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Cracking the beer codes

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The Wall Street Journal has an article about the mysterious codes on beer bottles. If you can decipher them, they'll give you the expiration date.


Boston Beer's labels are simple "Best when consumed by June 30, 2006" while many others have something like 6SJ7QN. Not esp helpful.



Labatt's formula looks like this M06M5-50525, where the first M = the month, with A=January, and M = December. "I" is skipped. The "06" is the day, and the five following the second M is the last digit of 2005


Anchor Steam uses a simple formula. 5 F 8, with 5 = 2005, F= month of February. Others include Y = May, U = June, L = July, and G = August. The 8 equals the day


Tecate has a longer formula, of which only a few characters refer to the freshness. K1909 F 09 12 5 where 09 is the day, 12 is the month, and 5 is the final digit of the year.


Other beers deciphered include Bass Coona Coors Asahi Fosters Heinekin Miller Molson and Pabst

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I'm sticking this in here cuz I can't be bothered with starting a new thread.


Black Table beer roundup


Scarily comprehensive. Some people really do have a lot of time on their hands. :blush:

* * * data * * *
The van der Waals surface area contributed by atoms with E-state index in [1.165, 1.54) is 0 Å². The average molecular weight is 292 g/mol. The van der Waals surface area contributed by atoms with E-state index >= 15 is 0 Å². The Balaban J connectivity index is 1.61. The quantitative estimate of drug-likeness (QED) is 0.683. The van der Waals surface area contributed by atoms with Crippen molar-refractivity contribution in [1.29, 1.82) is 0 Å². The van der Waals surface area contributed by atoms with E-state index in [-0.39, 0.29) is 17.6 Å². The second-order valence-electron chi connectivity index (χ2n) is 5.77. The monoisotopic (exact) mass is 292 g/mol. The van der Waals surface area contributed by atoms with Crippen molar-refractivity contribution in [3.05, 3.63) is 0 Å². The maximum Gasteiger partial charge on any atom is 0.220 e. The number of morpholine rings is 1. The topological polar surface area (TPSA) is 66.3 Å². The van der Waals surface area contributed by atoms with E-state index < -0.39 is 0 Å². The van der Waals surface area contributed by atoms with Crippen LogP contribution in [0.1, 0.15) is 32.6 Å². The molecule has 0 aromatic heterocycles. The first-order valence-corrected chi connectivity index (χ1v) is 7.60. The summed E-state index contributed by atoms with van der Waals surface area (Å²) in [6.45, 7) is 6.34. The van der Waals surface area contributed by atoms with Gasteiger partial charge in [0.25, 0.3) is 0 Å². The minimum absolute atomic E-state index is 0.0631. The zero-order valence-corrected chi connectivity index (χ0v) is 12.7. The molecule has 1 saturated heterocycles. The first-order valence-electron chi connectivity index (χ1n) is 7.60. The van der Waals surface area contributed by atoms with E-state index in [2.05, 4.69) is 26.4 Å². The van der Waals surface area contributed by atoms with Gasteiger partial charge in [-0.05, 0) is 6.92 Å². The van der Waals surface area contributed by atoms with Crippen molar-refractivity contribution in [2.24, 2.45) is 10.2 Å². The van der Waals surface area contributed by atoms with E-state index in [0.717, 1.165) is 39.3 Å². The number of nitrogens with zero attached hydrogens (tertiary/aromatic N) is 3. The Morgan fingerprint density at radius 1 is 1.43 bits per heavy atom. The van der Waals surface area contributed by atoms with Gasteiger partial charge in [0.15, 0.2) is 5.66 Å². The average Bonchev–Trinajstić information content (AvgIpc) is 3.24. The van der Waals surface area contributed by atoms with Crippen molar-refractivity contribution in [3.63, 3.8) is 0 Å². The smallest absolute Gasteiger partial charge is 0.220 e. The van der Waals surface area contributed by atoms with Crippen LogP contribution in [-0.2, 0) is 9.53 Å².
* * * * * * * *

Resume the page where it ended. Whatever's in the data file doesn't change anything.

Dos Equis is a confused comingling of cultures rendering the same result you got when you tried to mix all the paint together as a kid: bilgewater.



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i like dos equis. well, one of them anyway.

Rolling Rock beer has a horse's head on its label, mongo. If you like dos, maybe the rock will appeal to your tastes.

well, the horse's head doesn't have much to do with it. i just think it is a decent enough beer--not worthy of fulsome praise or dismissal. i'd drink it over corona and many other popular beers anyday.

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I know this is not on topic, but does your country or state require the alcohol content of beer to be listed on the label? Just wondering, since I don't recall it being on beer labels I've seen in NY state, and that seemed odd to me given that the US is such a leader in consumer product label legislation (alcohol content is required on labels here in Canada).



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I believe the major brewers oppose listing alcohol content nominally because it will encourage competitive boozing. The real reason is probably because the major brands will come out looking pretty weedy compared to the microbrews.

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